By Morena Guerrero
During the WGI off-season, many groups take time to prepare and strategize for the upcoming season. For veteran groups, it means planning the next step while holding on to their already built foundation. For newcomers, it is a time to reflect on their methods. Depending on the class and group, the challenges met could mean very different things.
Cleveland High School, a very young school at just seven years old, is based out of Clayton, North Carolina. They began their WGI experience with the guard competing in 2010. The guard included freshmen and sophomore students. After the second year of the winter guard competing at WGI World Championships, Jason Heard, the band director, added an indoor percussion ensemble. Heard added the Cleveland High School Winds Ensemble in 2016 competing in the WGI Scholastic Open class. The Cleveland High School Winds Ensemble was a huge success, winning the gold medal in its first year of competition. The staff decided to self-promote the winds group to Scholastic World Class in 2017, where they placed second, only eight tenths of a point behind the gold medalists.
“We started to compete in WGI Winds to get more students involved in the Performing Arts program and to perform in venues they normally wouldn’t get a chance to experience,” Heard stated. “We enjoy exposing our students to more intimate audiences and to a different performance environment,” he added.
Heard realized after their inaugural season that it was in the ensemble’s best interest to start preparing earlier in the fall. The design staff envisioned the 2017 program concept and discussed the different techniques and skills they wanted to teach for the winter production. “We laid the foundation for the wind ensemble the first week of November and held rehearsals on Tuesdays and Thursdays after school. The staff also held two camps in December to learn the staging and movement choreography and to expand on the movement foundation of the visual production that we used in the fall.”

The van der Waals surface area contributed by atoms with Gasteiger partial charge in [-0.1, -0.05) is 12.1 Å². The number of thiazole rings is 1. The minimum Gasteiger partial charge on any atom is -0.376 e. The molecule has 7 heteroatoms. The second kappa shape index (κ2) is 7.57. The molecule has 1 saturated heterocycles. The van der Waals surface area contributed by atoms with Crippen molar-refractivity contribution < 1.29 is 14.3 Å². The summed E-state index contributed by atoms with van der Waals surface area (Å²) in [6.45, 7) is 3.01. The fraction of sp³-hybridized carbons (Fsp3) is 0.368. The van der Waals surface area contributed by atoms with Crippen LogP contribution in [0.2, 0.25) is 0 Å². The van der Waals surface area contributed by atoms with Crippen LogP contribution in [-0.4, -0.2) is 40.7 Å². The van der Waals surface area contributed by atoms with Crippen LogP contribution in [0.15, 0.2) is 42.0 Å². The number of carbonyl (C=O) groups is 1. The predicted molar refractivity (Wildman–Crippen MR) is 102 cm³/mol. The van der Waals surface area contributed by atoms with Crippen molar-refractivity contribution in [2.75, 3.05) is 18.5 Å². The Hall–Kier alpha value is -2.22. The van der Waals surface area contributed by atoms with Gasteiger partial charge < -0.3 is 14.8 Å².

Heard said, “The 2017 winter production goal was to expand the visual vocabulary we used in 2016 and create a more creative approach to the design. Winter guard designs feel organic. Percussion always feels more functional. The staff wants to become more organic with the winds program. The first year we were kind of an indoor marching band. We realized we needed to create more movement like the winter guard in the 2017 production. We were aiming for more organic movement instead of just movement for movement’s sake. We wanted the movement program to enhance the conceptional design. The members really enjoyed the movement and choreographic efforts because they found a different way to communicate both visually and musically. They had an opportunity to communicate with their entire body. The members also enjoyed the smaller indoor venues than they had experienced in the fall because they could communicate more intensely with the audience.”